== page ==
“It can’t be done” isn’t in the Niner Engineer playbook
Dr. Sarah Stellwagen, Assistant Professor in the Department of Biological Sciences within the College of Science, had an issue: the microscopic spiderwebs that she researches are best studied in their native environment – or at least under the right conditions, like temperature and humidity. But it was not easy to get good readings with her microscope in the lab, which is often stuck around 70°F with humidity that can fluctuate dramatically depending on the weather. Transporting spiders from their home abroad back to an environmentally sealed, climate-controlled lab in America was not an option – it felt like an insurmountable roadblock to the researcher.
Stellwagen was home one evening explaining these challenges to her husband, Dr. Artur Wolek, who happens to be an Assistant Professor and researcher across campus in the William States Lee College of Engineering. Wolek suggested she connect with two fellow Niner Engineers in his own network: Joe Dalton, Lab Manager, and Brian Dutterer, Technology Applications Manager. “They love to tackle problems, design ideas, and build solutions,” he explained.
Sarah connected with the pair and, one year later, she was studying exotic spider silks – collecting data using their native environmental conditions. This is because Dalton and Dutterer collaborated to develop and build a customized climate-controlled, sealed-environment microscope chamber the size of a tissue box. She could now regulate temperature and humidity to mimic the natural habitat of any species, allowing accurate data collection that reflects the true material properties of spider silks.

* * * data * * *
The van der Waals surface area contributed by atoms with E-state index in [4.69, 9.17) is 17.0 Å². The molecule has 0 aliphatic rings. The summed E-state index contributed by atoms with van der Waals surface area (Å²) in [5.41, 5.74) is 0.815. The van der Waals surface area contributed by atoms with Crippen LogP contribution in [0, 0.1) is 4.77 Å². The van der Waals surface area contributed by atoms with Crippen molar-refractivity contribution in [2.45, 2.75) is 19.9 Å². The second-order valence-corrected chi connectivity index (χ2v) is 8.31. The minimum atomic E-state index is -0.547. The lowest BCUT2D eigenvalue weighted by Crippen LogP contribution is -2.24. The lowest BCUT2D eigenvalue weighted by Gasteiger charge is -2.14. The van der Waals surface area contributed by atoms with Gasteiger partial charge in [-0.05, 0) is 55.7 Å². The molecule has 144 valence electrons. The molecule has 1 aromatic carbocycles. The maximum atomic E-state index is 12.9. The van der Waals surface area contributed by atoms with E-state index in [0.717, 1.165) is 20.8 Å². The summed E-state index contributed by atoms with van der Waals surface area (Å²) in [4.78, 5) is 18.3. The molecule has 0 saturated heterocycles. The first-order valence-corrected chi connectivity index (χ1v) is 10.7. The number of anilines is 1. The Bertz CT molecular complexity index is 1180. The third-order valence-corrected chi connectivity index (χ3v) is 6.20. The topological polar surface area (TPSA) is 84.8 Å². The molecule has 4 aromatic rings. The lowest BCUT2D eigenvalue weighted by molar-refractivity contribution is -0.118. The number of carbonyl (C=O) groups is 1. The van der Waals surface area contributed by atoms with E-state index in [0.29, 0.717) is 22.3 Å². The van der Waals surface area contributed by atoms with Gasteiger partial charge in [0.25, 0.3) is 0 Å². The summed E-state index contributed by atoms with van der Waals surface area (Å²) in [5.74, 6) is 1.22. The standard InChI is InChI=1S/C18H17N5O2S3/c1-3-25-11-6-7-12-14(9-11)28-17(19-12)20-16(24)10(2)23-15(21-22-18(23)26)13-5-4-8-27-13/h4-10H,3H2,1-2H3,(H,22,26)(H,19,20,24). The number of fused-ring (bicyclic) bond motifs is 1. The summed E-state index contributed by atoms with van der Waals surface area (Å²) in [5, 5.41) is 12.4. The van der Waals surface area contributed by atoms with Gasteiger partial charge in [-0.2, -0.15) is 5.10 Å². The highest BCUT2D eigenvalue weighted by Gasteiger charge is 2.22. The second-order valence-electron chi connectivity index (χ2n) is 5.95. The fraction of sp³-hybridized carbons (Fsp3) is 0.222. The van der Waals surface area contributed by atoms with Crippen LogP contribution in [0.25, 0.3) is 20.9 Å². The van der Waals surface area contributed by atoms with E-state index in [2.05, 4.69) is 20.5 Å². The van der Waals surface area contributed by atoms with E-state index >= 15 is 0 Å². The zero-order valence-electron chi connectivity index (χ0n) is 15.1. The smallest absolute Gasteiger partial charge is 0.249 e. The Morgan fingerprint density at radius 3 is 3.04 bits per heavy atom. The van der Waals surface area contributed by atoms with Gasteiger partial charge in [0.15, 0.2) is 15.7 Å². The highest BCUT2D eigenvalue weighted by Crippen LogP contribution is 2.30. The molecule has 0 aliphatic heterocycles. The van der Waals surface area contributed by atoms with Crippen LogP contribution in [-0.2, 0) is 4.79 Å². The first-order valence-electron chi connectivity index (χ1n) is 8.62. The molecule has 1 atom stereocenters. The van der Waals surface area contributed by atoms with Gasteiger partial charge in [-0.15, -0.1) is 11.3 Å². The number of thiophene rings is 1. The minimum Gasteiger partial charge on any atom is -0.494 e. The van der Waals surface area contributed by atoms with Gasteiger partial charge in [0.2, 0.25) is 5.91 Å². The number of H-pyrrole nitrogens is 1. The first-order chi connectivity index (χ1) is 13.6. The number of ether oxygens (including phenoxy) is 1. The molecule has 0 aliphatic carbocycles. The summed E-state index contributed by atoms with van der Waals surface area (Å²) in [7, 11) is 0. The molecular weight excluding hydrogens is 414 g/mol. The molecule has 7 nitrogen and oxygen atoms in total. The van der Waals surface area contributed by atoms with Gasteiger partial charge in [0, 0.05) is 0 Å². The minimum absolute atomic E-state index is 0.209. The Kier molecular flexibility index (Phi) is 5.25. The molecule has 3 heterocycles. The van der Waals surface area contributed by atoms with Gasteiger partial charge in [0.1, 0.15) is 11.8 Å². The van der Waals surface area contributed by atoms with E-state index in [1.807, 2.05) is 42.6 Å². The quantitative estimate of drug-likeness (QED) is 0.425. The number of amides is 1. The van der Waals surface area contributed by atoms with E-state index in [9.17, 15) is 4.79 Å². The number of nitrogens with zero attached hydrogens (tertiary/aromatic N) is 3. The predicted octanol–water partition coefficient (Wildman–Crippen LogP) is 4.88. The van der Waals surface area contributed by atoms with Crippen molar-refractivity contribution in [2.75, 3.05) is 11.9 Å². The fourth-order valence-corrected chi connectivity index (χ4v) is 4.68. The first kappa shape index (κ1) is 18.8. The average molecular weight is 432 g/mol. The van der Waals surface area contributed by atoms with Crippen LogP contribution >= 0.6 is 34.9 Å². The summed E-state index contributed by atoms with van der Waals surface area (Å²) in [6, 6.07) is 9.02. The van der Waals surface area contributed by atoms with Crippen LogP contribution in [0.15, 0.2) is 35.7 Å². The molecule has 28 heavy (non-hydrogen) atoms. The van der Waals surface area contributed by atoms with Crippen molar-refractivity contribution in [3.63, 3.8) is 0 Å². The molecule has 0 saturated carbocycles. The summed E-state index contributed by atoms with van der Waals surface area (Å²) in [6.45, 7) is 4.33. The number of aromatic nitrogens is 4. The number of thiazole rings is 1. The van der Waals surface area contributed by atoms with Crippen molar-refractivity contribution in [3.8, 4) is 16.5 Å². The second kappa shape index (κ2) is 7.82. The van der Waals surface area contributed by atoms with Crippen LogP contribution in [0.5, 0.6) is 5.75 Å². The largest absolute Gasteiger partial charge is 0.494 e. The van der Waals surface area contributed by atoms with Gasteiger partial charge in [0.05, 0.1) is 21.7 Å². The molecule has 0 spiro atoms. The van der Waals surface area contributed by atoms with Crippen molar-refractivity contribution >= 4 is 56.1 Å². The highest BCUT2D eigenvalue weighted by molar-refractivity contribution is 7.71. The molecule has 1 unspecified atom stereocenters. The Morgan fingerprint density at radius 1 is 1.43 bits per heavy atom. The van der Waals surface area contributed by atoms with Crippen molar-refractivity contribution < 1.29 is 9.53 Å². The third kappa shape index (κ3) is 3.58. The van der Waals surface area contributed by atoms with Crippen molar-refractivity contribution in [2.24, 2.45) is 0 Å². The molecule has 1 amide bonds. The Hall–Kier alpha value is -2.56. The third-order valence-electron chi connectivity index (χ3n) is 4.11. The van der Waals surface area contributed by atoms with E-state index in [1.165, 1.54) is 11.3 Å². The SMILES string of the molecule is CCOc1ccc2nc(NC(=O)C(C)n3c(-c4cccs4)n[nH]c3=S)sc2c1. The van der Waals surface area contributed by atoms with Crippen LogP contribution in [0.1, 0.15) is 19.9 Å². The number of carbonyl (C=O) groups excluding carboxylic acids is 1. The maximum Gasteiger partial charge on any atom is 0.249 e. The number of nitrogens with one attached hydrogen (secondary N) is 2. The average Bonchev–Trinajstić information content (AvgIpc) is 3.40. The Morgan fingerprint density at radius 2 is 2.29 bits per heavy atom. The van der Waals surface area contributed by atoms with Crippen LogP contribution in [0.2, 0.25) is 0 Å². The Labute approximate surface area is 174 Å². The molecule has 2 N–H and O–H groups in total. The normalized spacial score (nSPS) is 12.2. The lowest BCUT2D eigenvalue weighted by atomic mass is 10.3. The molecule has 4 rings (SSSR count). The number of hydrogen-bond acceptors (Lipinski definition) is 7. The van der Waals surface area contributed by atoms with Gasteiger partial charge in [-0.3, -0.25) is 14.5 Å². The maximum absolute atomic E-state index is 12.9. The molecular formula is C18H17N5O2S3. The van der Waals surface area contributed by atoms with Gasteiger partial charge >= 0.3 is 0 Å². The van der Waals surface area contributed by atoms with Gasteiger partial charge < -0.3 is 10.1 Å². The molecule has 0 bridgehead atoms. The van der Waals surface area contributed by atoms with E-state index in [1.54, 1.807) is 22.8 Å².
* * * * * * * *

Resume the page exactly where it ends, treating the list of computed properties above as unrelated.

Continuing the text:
The mobile lab, the only one like it in the world, can also be transported and used elsewhere. “The microscope can be supported by a table – any table – even one at a remote basecamp in the middle of South America,” said Dalton. “Unpack the microscope, turn on the power (often from a mobile generator), and for specimens that cannot be taken back to Charlotte, Sarah has her own environmentally accurate lab. She adjusts the chamber’s internal temp and humidity to mimic the natural surroundings.”
But can a mobile lab offer the integrity and accuracy of her Charlotte lab? “The chamber includes something highly important called an integrated force transducer,” explained Dalton. “It allows Sarah to take very tiny, very sensitive measurements and increases the reliability and consistency between measurements, while also increasing repeatability.“
Dalton and Dutterer’s innovation allows Stellwagen to take the spider to her lab or take her lab to the spider, allowing a uniquely flexible microscopy system. The Niner Engineer pair of Dalton and Dutterer agreed on their assessment of the project. “We love it when we hear it can’t be done – that just makes it a challenge for us!”